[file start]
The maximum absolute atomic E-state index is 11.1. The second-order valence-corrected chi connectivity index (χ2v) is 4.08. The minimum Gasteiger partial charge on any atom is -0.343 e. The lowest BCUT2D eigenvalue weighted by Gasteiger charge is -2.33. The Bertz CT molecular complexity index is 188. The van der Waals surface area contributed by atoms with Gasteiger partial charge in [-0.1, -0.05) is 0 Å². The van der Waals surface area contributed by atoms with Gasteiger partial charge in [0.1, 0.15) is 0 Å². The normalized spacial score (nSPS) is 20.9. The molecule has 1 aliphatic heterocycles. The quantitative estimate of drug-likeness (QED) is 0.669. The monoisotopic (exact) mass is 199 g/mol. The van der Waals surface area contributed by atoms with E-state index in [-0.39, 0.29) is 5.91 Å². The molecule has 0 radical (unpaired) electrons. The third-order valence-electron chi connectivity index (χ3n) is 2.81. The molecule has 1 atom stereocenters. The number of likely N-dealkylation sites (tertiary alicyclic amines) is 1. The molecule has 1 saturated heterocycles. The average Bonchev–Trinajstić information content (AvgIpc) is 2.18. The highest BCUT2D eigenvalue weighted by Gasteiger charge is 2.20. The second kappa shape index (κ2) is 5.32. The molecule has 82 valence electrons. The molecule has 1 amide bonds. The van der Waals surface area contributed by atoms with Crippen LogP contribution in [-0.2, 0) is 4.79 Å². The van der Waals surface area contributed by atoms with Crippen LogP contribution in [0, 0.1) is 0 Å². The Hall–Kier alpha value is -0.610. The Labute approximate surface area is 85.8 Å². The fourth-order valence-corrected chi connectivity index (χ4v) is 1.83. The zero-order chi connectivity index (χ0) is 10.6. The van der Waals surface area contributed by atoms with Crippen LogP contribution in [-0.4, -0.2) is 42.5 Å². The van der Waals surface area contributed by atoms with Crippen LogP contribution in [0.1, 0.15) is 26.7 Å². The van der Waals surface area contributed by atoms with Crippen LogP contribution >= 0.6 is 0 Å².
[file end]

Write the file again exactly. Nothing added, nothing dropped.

The maximum absolute atomic E-state index is 11.1. The second-order valence-corrected chi connectivity index (χ2v) is 4.08. The minimum Gasteiger partial charge on any atom is -0.343 e. The lowest BCUT2D eigenvalue weighted by Gasteiger charge is -2.33. The Bertz CT molecular complexity index is 188. The van der Waals surface area contributed by atoms with Gasteiger partial charge in [-0.1, -0.05) is 0 Å². The van der Waals surface area contributed by atoms with Gasteiger partial charge in [0.1, 0.15) is 0 Å². The normalized spacial score (nSPS) is 20.9. The molecule has 1 aliphatic heterocycles. The quantitative estimate of drug-likeness (QED) is 0.669. The monoisotopic (exact) mass is 199 g/mol. The van der Waals surface area contributed by atoms with E-state index in [-0.39, 0.29) is 5.91 Å². The molecule has 0 radical (unpaired) electrons. The third-order valence-electron chi connectivity index (χ3n) is 2.81. The molecule has 1 atom stereocenters. The number of likely N-dealkylation sites (tertiary alicyclic amines) is 1. The molecule has 1 saturated heterocycles. The average Bonchev–Trinajstić information content (AvgIpc) is 2.18. The highest BCUT2D eigenvalue weighted by Gasteiger charge is 2.20. The second kappa shape index (κ2) is 5.32. The molecule has 82 valence electrons. The molecule has 1 amide bonds. The van der Waals surface area contributed by atoms with Crippen LogP contribution in [-0.2, 0) is 4.79 Å². The van der Waals surface area contributed by atoms with Crippen LogP contribution in [0, 0.1) is 0 Å². The Hall–Kier alpha value is -0.610. The Labute approximate surface area is 85.8 Å². The fourth-order valence-corrected chi connectivity index (χ4v) is 1.83. The zero-order chi connectivity index (χ0) is 10.6. The van der Waals surface area contributed by atoms with Crippen LogP contribution in [-0.4, -0.2) is 42.5 Å². The van der Waals surface area contributed by atoms with Crippen LogP contribution in [0.1, 0.15) is 26.7 Å². The van der Waals surface area contributed by atoms with Crippen LogP contribution >= 0.6 is 0 Å².